Skip to Content
Citation counts are the number of citations of:
These counts vary according to how each database does the measuring.
The publication output is the number of publications produced by an author, a research unit, an institution, or a journal.
It may comprise a list of publications, or just a total number.
The h-index measures a researcher's standing by combining productivity and citation counts. It is generally seen as a measure of the researcher's entire career impact and tends to favour researchers who have published a larger number of papers. A higher h-index implies greater impact.
A researcher or journal with an h-index of x has published x articles, each of which has been cited at least x times. For example, a researcher has an h-index of 10 if 10 of their published articles have each been cited at least 10 times. The author has probably published more than 10 articles, but for the h-index to increase to 11, 11 of the author's articles need to be cited 11 or more times.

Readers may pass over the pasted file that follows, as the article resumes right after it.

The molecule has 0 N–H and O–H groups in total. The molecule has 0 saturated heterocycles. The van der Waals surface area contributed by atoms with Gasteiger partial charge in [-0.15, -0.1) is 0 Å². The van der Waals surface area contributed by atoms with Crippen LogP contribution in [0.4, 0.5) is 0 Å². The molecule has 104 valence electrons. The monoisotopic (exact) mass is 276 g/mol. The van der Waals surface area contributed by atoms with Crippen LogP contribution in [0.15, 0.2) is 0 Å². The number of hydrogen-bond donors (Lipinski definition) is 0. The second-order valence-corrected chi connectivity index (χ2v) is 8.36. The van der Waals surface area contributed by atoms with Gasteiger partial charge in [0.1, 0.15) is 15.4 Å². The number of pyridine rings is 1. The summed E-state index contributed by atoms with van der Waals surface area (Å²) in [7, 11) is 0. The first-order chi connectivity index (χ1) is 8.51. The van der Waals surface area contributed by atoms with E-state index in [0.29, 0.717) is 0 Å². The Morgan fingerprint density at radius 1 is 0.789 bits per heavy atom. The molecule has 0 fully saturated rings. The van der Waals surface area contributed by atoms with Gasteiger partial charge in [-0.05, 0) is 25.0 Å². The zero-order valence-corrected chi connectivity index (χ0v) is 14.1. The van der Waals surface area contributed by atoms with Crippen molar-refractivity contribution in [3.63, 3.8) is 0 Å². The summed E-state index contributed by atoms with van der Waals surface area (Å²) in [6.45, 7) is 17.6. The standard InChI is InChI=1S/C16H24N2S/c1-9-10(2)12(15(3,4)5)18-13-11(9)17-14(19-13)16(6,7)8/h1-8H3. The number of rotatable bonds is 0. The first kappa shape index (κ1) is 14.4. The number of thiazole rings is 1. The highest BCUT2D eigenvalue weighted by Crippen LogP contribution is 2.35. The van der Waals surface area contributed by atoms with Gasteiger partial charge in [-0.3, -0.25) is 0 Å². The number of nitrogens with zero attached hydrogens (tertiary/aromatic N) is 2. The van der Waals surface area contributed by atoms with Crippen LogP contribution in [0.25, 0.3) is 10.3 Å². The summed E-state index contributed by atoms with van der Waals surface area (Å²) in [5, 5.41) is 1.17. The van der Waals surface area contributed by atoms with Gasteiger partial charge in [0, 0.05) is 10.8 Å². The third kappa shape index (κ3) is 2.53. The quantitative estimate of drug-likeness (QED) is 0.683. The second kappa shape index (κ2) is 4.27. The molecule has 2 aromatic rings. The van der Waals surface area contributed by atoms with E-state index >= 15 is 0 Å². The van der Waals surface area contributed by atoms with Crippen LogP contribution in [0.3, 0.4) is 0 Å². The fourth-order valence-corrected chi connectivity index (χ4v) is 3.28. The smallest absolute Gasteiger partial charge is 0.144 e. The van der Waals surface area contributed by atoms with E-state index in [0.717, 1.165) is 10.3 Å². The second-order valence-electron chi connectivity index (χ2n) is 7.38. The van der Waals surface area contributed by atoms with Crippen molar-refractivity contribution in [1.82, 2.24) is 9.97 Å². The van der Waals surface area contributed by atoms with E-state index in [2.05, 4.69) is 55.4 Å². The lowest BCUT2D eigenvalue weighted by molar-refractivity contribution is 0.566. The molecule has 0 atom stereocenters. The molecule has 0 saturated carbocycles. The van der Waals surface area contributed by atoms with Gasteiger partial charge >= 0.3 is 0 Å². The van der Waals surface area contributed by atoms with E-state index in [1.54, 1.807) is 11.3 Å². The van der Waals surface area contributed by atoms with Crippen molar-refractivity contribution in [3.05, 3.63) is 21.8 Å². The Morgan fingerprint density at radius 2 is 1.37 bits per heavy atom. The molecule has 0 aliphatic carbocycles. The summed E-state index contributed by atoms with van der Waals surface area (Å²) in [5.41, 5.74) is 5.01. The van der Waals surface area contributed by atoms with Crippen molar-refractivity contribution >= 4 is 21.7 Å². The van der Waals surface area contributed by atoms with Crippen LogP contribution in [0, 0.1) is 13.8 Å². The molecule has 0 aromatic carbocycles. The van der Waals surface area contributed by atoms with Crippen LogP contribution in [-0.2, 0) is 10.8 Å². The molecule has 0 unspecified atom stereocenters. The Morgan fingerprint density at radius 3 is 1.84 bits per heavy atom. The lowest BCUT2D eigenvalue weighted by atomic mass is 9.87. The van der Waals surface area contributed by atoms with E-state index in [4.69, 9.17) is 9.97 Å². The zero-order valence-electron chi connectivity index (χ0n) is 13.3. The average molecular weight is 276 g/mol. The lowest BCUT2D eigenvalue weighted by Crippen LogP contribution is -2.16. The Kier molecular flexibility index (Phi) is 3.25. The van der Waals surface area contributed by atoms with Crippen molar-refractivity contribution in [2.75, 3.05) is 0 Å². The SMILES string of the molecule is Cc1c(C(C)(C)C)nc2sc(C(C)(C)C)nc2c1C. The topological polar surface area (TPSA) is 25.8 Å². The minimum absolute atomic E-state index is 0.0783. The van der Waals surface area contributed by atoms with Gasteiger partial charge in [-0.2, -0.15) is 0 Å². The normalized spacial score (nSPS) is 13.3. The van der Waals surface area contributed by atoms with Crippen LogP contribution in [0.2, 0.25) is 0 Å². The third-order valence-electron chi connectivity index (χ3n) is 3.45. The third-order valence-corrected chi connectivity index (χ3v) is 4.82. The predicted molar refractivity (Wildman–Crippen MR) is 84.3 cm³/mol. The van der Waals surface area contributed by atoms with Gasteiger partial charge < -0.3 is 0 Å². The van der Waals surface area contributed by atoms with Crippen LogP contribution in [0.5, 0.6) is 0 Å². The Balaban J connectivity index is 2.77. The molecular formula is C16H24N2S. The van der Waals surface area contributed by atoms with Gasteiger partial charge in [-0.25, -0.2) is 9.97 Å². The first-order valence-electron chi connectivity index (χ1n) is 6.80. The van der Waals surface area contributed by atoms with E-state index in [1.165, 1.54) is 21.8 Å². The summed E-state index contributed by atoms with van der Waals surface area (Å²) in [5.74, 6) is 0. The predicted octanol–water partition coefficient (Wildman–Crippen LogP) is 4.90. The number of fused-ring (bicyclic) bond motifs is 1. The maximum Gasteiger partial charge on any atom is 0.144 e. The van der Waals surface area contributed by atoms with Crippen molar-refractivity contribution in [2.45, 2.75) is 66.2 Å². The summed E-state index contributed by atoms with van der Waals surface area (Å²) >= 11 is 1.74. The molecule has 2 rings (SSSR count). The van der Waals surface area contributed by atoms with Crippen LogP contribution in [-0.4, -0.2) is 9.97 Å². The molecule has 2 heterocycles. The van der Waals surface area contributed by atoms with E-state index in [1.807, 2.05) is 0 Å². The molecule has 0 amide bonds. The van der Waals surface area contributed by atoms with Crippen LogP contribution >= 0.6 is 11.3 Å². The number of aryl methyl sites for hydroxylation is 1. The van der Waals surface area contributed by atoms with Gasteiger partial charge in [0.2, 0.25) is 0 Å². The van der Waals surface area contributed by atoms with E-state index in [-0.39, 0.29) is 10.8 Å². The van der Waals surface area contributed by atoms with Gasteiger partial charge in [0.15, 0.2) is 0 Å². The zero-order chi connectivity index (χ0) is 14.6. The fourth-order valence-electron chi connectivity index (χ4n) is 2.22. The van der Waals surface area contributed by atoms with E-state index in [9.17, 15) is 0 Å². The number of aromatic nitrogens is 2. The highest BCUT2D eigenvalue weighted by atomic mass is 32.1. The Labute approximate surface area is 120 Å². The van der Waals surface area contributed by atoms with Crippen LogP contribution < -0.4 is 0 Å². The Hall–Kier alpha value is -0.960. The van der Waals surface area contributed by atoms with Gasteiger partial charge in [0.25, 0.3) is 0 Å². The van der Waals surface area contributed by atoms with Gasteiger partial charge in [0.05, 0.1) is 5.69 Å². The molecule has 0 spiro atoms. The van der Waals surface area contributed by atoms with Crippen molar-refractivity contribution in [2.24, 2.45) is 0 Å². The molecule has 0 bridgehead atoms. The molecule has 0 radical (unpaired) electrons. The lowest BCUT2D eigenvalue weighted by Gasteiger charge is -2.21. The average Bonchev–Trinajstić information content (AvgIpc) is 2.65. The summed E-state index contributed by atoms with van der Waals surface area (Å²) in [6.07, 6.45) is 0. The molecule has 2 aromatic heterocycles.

The h-index is not an average of citations per article. An author with a small number of highly-cited papers may have an artificially high number of average citations. Their h-index reflects the fact that they have published few papers.
Variations on the h-index exist. For example, the h5-index is the h-index for articles published in the last 5 complete years, which might be a fairer measure for new and emerging researchers.
The h-index is used to compare researchers' or journals' publication impact, but only within the same discipline, as publishing and citation practices differ among disciplines.
Page authorised by University Librarian
Last updated on Monday 17 September 2018